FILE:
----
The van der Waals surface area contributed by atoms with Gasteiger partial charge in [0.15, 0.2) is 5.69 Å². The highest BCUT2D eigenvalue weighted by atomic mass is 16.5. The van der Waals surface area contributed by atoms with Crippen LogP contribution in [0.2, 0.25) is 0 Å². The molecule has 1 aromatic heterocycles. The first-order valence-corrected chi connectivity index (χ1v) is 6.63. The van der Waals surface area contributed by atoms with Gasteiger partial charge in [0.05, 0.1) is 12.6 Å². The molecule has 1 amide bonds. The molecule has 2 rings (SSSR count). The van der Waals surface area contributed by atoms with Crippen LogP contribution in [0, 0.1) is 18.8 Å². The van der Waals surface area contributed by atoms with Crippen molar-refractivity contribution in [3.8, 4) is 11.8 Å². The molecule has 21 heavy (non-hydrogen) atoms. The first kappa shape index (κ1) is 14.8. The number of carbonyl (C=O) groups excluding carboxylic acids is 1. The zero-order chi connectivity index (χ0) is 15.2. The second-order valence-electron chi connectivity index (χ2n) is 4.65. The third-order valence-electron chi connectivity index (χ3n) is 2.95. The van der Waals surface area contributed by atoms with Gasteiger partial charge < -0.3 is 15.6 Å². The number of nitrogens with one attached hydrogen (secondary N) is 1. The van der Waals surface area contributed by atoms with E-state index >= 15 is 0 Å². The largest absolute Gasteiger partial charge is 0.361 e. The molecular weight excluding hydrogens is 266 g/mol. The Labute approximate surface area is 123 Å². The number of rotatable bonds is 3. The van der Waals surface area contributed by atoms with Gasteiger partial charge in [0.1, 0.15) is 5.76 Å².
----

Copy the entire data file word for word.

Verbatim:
The van der Waals surface area contributed by atoms with Gasteiger partial charge in [0.15, 0.2) is 5.69 Å². The highest BCUT2D eigenvalue weighted by atomic mass is 16.5. The van der Waals surface area contributed by atoms with Crippen LogP contribution in [0.2, 0.25) is 0 Å². The molecule has 1 aromatic heterocycles. The first-order valence-corrected chi connectivity index (χ1v) is 6.63. The van der Waals surface area contributed by atoms with Gasteiger partial charge in [0.05, 0.1) is 12.6 Å². The molecule has 1 amide bonds. The molecule has 2 rings (SSSR count). The van der Waals surface area contributed by atoms with Crippen LogP contribution in [0, 0.1) is 18.8 Å². The van der Waals surface area contributed by atoms with Crippen molar-refractivity contribution in [3.8, 4) is 11.8 Å². The molecule has 21 heavy (non-hydrogen) atoms. The first kappa shape index (κ1) is 14.8. The number of carbonyl (C=O) groups excluding carboxylic acids is 1. The zero-order chi connectivity index (χ0) is 15.2. The second-order valence-electron chi connectivity index (χ2n) is 4.65. The third-order valence-electron chi connectivity index (χ3n) is 2.95. The van der Waals surface area contributed by atoms with Gasteiger partial charge < -0.3 is 15.6 Å². The number of nitrogens with one attached hydrogen (secondary N) is 1. The van der Waals surface area contributed by atoms with E-state index >= 15 is 0 Å². The largest absolute Gasteiger partial charge is 0.361 e. The molecular weight excluding hydrogens is 266 g/mol. The Labute approximate surface area is 123 Å². The number of rotatable bonds is 3. The van der Waals surface area contributed by atoms with Gasteiger partial charge in [0.1, 0.15) is 5.76 Å².